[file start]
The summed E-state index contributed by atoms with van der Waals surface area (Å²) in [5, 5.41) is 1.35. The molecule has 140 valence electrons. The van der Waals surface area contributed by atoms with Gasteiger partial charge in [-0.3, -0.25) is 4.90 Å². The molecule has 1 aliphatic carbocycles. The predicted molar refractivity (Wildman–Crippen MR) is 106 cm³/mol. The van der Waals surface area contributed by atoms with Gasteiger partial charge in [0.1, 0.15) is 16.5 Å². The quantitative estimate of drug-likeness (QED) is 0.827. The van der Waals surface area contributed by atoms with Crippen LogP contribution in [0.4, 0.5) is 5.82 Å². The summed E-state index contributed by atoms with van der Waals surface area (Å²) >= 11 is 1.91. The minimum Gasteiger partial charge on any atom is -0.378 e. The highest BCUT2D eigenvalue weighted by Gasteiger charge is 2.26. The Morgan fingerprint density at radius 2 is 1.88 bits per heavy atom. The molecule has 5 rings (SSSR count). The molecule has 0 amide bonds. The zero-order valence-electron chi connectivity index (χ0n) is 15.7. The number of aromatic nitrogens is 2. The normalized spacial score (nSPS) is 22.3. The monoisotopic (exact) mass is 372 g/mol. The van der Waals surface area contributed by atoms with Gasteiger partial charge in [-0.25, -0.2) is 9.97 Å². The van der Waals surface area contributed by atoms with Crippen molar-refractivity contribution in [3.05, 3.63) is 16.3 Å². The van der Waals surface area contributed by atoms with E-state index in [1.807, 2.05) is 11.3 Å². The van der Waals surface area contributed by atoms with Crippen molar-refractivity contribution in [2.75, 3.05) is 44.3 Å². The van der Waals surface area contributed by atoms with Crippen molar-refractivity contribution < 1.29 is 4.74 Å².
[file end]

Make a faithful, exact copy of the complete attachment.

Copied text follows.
The summed E-state index contributed by atoms with van der Waals surface area (Å²) in [5, 5.41) is 1.35. The molecule has 140 valence electrons. The van der Waals surface area contributed by atoms with Gasteiger partial charge in [-0.3, -0.25) is 4.90 Å². The molecule has 1 aliphatic carbocycles. The predicted molar refractivity (Wildman–Crippen MR) is 106 cm³/mol. The van der Waals surface area contributed by atoms with Gasteiger partial charge in [0.1, 0.15) is 16.5 Å². The quantitative estimate of drug-likeness (QED) is 0.827. The van der Waals surface area contributed by atoms with Crippen LogP contribution in [0.4, 0.5) is 5.82 Å². The summed E-state index contributed by atoms with van der Waals surface area (Å²) >= 11 is 1.91. The minimum Gasteiger partial charge on any atom is -0.378 e. The highest BCUT2D eigenvalue weighted by Gasteiger charge is 2.26. The Morgan fingerprint density at radius 2 is 1.88 bits per heavy atom. The molecule has 5 rings (SSSR count). The molecule has 0 amide bonds. The zero-order valence-electron chi connectivity index (χ0n) is 15.7. The number of aromatic nitrogens is 2. The normalized spacial score (nSPS) is 22.3. The monoisotopic (exact) mass is 372 g/mol. The van der Waals surface area contributed by atoms with Gasteiger partial charge in [-0.25, -0.2) is 9.97 Å². The van der Waals surface area contributed by atoms with Crippen molar-refractivity contribution in [3.05, 3.63) is 16.3 Å². The van der Waals surface area contributed by atoms with E-state index in [1.807, 2.05) is 11.3 Å². The van der Waals surface area contributed by atoms with Crippen molar-refractivity contribution in [2.75, 3.05) is 44.3 Å². The van der Waals surface area contributed by atoms with Crippen molar-refractivity contribution < 1.29 is 4.74 Å².